They would have made an odd couple down at the golf club, but the pairing of Carl Mason and Hidemichi Tanaka emphasised the point that this is the world's Open.
Mason is 43, the son of the pro at Goring and Streetly, and is the sort of man that the term "veteran tour player" was invented to describe. His Hogan cap has presided over a career of 23 years. Tanaka is a stylish 25-year-old from Hiroshima, who had not left Japan until he visited America earlier this year. To think his first impressions of England are staying in Blackpool and that the sun never stops shining.
Having won twice on his home circuit, Tanaka, whose caddie wears the plus-fours in their partnership, gained an exemption for the Open from the Japanese money list. In order to play in his 16th Open, Mason had to pre-qualify at St Annes Old Links a week ago. He squeezed in a shot above a playoff and celebrated at The Tap in Lytham along with the usual suspects. Notable among them was Richard Boxall, who won the same section and whose view on qualifying is that he wished he could get himself exempt.
Mason has similar views and if starting 10 shots behind Tom Lehman prohibited thoughts of the ultimate glory, remaining in the top 15 to earn a ticket for Royal Troon a year from now was the target. At the first, he started in Lehman mode (Saturday version) by rolling in a big putt. That was his 19th birdie of the week. But the debit side showed six bogeys and two triple-bogeys. It has been the 17th that has cost him.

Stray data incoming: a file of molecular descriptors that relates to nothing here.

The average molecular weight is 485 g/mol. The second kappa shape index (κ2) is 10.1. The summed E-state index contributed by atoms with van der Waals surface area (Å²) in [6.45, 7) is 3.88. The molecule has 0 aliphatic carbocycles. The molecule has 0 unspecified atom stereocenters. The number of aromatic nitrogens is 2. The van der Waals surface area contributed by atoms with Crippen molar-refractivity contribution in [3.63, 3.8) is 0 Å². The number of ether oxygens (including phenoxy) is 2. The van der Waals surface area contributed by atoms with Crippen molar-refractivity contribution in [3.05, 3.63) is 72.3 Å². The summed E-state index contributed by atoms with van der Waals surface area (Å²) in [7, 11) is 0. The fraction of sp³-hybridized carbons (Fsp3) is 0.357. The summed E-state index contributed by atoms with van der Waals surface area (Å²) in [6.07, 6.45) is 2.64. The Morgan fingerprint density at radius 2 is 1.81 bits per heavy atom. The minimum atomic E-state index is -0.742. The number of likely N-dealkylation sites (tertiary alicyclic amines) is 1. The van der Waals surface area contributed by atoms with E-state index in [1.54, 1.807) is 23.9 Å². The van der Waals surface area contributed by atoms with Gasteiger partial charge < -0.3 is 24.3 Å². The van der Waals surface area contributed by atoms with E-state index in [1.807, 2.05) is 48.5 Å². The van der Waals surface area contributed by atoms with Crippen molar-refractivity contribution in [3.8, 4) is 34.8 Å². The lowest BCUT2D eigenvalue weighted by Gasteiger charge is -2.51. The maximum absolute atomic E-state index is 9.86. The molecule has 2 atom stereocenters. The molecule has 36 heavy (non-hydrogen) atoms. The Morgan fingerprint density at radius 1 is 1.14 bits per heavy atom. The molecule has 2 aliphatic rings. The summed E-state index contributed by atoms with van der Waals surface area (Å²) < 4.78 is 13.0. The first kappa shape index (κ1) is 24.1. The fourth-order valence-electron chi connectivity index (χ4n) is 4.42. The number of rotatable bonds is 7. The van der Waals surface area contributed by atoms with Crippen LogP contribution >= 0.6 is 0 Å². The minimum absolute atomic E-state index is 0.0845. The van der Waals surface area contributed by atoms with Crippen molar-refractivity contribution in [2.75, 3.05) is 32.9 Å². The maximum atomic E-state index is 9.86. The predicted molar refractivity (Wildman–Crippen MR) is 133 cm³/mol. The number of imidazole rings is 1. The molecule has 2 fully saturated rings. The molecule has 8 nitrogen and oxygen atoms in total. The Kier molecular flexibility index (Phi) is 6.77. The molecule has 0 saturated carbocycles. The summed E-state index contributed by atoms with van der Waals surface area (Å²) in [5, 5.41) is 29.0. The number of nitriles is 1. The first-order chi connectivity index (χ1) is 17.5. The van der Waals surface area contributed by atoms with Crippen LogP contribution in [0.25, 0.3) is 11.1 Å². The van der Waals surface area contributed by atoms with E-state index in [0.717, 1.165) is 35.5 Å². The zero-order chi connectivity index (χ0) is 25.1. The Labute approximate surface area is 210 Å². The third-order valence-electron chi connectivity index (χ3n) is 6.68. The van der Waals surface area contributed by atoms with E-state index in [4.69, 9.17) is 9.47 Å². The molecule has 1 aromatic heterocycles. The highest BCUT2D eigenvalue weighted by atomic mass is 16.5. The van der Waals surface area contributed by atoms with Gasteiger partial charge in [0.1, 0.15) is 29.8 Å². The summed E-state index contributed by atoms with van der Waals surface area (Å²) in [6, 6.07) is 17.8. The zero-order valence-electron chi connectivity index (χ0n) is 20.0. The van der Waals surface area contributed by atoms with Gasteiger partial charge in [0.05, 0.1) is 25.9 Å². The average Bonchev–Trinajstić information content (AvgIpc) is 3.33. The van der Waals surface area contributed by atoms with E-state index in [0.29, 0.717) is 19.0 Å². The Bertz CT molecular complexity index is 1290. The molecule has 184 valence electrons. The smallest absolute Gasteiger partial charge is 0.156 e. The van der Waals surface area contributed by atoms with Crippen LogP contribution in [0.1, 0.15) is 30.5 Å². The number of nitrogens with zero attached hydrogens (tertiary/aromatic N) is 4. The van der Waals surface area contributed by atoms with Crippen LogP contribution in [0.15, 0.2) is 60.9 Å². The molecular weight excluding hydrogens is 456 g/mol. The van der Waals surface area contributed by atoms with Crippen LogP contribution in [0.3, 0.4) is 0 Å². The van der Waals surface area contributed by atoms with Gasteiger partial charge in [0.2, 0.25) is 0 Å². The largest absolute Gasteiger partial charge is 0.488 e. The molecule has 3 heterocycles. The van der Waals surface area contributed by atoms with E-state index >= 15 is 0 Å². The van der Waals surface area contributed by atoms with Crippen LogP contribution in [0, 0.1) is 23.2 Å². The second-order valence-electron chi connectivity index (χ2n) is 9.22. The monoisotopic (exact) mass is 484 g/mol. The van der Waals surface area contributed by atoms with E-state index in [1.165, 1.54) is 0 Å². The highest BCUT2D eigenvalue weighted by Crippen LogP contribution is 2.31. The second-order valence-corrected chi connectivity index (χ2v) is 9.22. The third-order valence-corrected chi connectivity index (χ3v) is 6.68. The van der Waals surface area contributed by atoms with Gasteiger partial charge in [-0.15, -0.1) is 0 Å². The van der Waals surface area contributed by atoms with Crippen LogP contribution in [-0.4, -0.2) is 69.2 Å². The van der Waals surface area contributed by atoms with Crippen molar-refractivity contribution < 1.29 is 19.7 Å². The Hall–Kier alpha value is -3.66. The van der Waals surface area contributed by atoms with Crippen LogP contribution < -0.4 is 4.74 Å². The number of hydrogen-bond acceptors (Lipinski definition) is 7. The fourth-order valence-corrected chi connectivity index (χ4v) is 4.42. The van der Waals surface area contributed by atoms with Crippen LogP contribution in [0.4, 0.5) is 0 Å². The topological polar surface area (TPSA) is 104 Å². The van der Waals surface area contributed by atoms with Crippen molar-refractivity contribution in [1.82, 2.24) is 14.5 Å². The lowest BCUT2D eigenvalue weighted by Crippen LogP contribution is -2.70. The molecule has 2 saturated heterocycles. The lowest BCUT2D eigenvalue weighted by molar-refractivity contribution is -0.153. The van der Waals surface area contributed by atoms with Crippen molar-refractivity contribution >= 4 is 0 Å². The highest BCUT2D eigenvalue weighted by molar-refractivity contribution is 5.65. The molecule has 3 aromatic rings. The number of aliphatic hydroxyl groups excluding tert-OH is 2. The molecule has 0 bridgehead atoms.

The 467-yard hole dog-legs to the left and is lined by 20-odd bunkers, a few bushes and some of the more punitive rough on the course. Mason bogeyed the hole on Thursday, and then took a couple of sevens on Friday and Saturday. "Obviously, it's not my favourite hole," he said. "I really can't tell you what I'd like to do to it. I have been playing really well and I've never had an experience like it."
Mason seems to have caught a nasty dose of finishing hole-itis. It affected him at Carnoustie during the Scottish Open, powering to the top of the leaderboard and then dropping away swiftly, usually right on the first- edition newspaper deadlines. For three rounds at Lytham, he was 14 under for the first 16 holes, and nine over for the last two.
Still, at least he is playing golf. His arrival on the tour at the start of the year was delayed after his wife, Beryl, slipped on the ice on New Year's Eve and broke her ankle. Then in March, Mason's back went as he got out of his car at a petrol station and for five weeks he could not hit a ball, the longest spell away from the game in his career.
Yesterday he got his seven in early, at the par-five 11th where sand and rough took its toll again. At 17, he hit a beautiful one-iron, then put his second in a bunker and took three to get down: a bogey five. In all, he took 24 shots on the hole alone. A final-round 73 dropped him back to three under.
"It's been an excellent week. I've really enjoyed it," Mason said. "Apart from one hole. Eight over par on that hole speaks for itself. It was nice to be amongst it - several times. Unfortunately, I'm not going to make the top 15, but a couple of months ago I didn't think I would even be here. My game has been good over the last three weeks and I can take confidence from that."
As for Tanaka, he closed with a 75, which may have got less than the 20,000 out of 100 that he gave his opening 67. His manager, the one who had been carrying his bag, led him straight to the Japanese TV interviewer. The viewers at home probably wanted to know all about the Big Dipper.
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